Or is it some sort of halfway house between the two? Mules are usually infertile... but not always. There have been 53 documented instances of a mule giving birth. Indeed, I am not sure, but I think it is the Italians who have an aphorism "A mule gave birth", the equivalent of our "Once in a blue moon."
Then the criterion has led to some inexplicable anomalies, e.g. there are breeding populations (such as the fruit fly Drosophila) that are described as separate species and that do not ( or cannot) interbreed, but which are genetically identical.
On the Galapagos there are 13 supposed different species of Finch. But they are not separate species, for they all may, and frequently do, interbreed and produce fertile offspring.
So no speciation event may be inferred from the variation in beaks, wingspan, etcetera on those islands. In fact no speciation event has EVER been recorded by any biologist.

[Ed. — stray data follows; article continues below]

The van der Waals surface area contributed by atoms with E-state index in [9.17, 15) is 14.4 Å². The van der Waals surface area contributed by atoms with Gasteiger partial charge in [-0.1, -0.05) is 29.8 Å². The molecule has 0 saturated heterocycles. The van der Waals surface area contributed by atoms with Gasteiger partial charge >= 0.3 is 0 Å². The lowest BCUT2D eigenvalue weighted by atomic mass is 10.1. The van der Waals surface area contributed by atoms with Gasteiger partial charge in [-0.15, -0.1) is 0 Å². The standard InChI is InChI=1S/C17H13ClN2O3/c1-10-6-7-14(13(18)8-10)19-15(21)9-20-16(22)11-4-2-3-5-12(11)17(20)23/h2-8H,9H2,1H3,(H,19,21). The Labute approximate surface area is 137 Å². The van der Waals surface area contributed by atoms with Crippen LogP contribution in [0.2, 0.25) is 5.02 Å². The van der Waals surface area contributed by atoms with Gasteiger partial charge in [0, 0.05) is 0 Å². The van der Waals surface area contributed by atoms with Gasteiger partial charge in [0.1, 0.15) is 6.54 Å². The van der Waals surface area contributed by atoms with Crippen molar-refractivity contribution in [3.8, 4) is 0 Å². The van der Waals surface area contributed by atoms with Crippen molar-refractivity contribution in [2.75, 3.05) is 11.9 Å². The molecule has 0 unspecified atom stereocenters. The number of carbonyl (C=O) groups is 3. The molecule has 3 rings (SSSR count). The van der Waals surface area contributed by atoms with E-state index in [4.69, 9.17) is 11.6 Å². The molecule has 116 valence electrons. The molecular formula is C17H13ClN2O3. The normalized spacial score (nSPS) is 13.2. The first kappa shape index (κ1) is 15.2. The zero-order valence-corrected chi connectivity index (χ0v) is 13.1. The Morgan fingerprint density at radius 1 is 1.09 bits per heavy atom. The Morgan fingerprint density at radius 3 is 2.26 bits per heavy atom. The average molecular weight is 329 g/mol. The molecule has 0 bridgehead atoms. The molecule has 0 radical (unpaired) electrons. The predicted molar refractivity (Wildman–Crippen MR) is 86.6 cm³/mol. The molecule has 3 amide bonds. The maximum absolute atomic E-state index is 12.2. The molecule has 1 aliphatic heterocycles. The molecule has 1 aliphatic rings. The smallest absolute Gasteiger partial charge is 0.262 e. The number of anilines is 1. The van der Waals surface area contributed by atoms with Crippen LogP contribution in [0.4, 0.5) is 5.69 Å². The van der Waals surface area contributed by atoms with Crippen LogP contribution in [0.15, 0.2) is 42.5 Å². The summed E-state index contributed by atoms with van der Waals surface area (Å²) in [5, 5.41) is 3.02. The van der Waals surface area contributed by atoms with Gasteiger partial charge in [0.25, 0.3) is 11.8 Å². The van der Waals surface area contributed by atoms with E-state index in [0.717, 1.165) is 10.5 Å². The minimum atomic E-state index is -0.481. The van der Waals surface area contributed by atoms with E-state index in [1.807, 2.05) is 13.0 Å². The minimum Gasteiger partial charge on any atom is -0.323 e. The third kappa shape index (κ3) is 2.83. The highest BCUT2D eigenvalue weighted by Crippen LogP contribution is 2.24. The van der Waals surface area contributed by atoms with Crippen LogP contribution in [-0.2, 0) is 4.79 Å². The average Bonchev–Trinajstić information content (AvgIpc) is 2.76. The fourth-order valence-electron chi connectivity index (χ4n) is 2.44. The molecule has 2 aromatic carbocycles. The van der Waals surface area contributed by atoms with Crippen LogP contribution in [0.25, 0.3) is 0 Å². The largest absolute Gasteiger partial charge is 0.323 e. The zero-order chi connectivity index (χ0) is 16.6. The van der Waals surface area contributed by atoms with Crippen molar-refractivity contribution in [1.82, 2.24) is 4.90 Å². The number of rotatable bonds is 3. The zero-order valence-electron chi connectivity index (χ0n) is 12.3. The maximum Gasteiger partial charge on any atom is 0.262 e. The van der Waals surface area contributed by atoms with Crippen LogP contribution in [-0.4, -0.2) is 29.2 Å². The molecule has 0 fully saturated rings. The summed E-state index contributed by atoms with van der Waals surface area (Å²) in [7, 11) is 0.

He ought to have titled the book The Origin of small variations within species .
Your lion and your tiger are the same darn thing. Not different familes.
And Liger would have been my answer, and I would have been happy to take on their lawyers afterwards!

I see no evidence to support the theory of Darwinism, Wiseoldowls.
Neither do I see any evidence that Tecwen Whittock helped Charles Ingram to win One Million Pounds.
Not everybody agrees with me.

17 Jul 2004 18:16

Posted by wiseoldowls
Ah, but ... ... the question on the show was "Which is the largest member of the Tiger family?".
Can a zoo-bred hybrid be classed as a true member of a species/family? Anyway, even had you answered "liger" and gone to law, would you have accepted the verdict if it had gone against you?